See also: Eating Utensils;   Spoons;   Knives


Spain and Italy were the first countries to adopt the fork as a utensil to be used at the table to eat with rather than just a serving utensil. This was in the 16th century. It would be a hundred years before the French decided to use the fork at table.

It is against the law to eat chicken with a fork in Gainesville, Georgia, the 'Chicken Capital of the World.'

In the 11th century the Christian Church was opposed to the use of forks. So much so, that when a Byzantine princess who used a 2 tined gold fork died from the plague, her death was called "a just punishment from God."

     In the U.S. forks did not become popular until the 19th century, when the Rockefellers, Morgans and Carnegies popularized them.
Jenniver Drapkin, Smithsonian (5/2006)

Email questions:
I was once told that the notched tine in the salad fork was to pierce a cherry tomato so that it did not explode when you put it in your mouth. is this correct?

In the late 19th century, refrigerated railroad cars made salad vegetables more abundant, and available for most of the year. The salad fork originally featured curved claw-shaped tines and was known as a 'lettuce fork.' To provide leverage when cutting thick veins of lettuce or broad vegetables served in salad, the salad fork is made with an extrawide left tine that is sometimes grooved. This is the 'notched tine' that you refer to in your email. It was not developed to prevent cherry tomatoes from exploding.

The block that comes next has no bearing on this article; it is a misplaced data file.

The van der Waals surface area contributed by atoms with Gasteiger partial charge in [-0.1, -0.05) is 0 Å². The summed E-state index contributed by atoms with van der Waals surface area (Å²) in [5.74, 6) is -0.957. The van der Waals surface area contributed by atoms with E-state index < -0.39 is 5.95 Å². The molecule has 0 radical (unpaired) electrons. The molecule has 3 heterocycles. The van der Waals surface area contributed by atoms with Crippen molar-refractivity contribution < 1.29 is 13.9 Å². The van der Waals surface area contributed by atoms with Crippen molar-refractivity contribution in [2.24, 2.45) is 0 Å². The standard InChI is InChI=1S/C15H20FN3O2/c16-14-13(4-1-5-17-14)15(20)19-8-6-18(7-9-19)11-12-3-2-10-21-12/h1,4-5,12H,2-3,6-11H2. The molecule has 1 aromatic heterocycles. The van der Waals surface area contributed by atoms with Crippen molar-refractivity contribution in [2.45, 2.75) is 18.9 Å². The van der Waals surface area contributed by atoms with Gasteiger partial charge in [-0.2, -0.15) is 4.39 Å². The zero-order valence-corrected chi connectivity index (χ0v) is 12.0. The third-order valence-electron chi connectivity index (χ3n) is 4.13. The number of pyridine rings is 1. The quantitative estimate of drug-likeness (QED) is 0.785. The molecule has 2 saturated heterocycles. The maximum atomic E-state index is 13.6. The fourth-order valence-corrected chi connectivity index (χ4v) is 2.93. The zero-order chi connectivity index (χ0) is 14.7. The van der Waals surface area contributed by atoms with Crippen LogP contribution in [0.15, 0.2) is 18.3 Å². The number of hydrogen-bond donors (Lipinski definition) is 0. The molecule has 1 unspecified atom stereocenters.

(For additional strength, the second and third tines of the salad fork are also occasionally connected by a rod.)
(Some facts are from 'The Art of the Table')

Why is it traditional to make fork marks on Peanut Butter Cookies?

Most recipes for peanut butter cookies call the the dough to be mixed with a fork, and made into balls that are then flattened with the fork.
     My guess is that the practice just evolved from the nature of the dough, and that the easiest way to make the cookies was to roll the dough into balls and flatten the balls with the fork, leaving fork marks. The criss-cross would follow because it is a little creative and artistic.
     Also, consider that peanut allergies are fairly common, and the distinctive markings make peanut butter cookies easily identifiable, giving further reason for the tradition to be continued.



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